Breaking Down the Ballot: Hear what supporters & opposers have to say about Question 1
BANGOR, Maine (WABI) - The first measure on the November ballot stems from a complicated debate that Mainers will soon face, Question 3.
It asks do voters want to create a new consumer-owned utility, Pine Tree Power.
However, before voters decide on that matter, question 1 is just as important.
Many will ask, what does Question 1 mean? We spoke with Willy Ritch, the executive director of Maine Affordable Energy Coalition who opposes question 3.
“It says if the government is going to take on a debt of a billion dollars or more, voters of the state should be able to have a say,” said Ritch.
The push for Question 1 was run by those opposed to Question 3, serving as a safety net if the Pine Tree power referendum gets approved.
Supporters of Pine Tree, like Al Cleveland who is the campaign manager of Our Powers says it’s a scare tactic.
“It’s another example of CMP and their parent company using political campaigning as a way to erode our democracy and pouring money that should be going to fix our ‘worst in the nation customer service and reliability’ into fearing and scaring voters,” said Cleveland.
The problem comes down to how much Pine Tree Power will cost.
“First of all, there’s never been an occasion where the government or the state has wanted to take on more than a billion dollars in debt, never anything close,” said Ritch.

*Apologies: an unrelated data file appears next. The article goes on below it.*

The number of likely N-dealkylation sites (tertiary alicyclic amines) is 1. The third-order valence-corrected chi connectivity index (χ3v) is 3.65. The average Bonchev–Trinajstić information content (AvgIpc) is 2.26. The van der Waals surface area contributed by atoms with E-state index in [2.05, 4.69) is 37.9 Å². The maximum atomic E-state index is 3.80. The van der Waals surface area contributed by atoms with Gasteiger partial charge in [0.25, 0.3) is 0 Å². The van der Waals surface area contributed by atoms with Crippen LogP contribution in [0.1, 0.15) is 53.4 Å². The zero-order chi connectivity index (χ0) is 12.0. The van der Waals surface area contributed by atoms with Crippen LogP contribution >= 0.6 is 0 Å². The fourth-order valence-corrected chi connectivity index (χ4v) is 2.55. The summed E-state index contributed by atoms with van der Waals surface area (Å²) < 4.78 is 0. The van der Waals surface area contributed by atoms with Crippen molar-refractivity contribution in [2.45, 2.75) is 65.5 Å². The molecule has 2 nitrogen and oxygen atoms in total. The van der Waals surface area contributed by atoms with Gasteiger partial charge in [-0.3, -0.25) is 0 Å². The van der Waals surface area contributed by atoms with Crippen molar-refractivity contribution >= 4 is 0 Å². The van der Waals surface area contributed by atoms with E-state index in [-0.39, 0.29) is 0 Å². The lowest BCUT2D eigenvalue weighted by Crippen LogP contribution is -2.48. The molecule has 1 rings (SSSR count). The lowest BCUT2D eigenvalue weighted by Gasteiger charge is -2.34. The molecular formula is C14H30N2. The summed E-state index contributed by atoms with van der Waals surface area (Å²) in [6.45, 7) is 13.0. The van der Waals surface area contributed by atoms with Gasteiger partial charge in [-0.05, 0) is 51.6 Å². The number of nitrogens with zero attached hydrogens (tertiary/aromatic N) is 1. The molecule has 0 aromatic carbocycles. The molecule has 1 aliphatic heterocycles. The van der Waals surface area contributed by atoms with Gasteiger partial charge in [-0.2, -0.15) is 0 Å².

“The only thing that could trigger this is the Pine Tree Power referendum.”
Supporters at a recent forum at Bowdoin College say Mainers will save $9.1-billion over a 30-year-span according to an economic analysis.
However, opposers say according to a 2020 study from the Maine Public Utilities Commission it’ll get Mainers in $13.5-billion of debt just to buy the assets of CMP and Versant.
“You can’t know whether we’re going to save money or not if you don’t know how much we’re paying for the utilities,” said Ritch.
“So this was our way to hold them accountable and say look before you all of us as Mainers on the hook for 10, 13, 15 billion dollars in debt, you have to come to us with actual numbers and get our approval.”
So voting yes to Question 1 requires voter approval of certain entities or consumer-owned utilities that accrues a total debt of more than a billion dollars.
Voting no opposes voter approval giving Mainers no say in the total debt of consumer-owned utilities that exceeds 1 billion dollars.
If you want more information on the Pine Tree Power campaign you can head to their website.
If you’re looking for information on voting no to Pine Tree Power, you can head to the No Pine Tree Power website.
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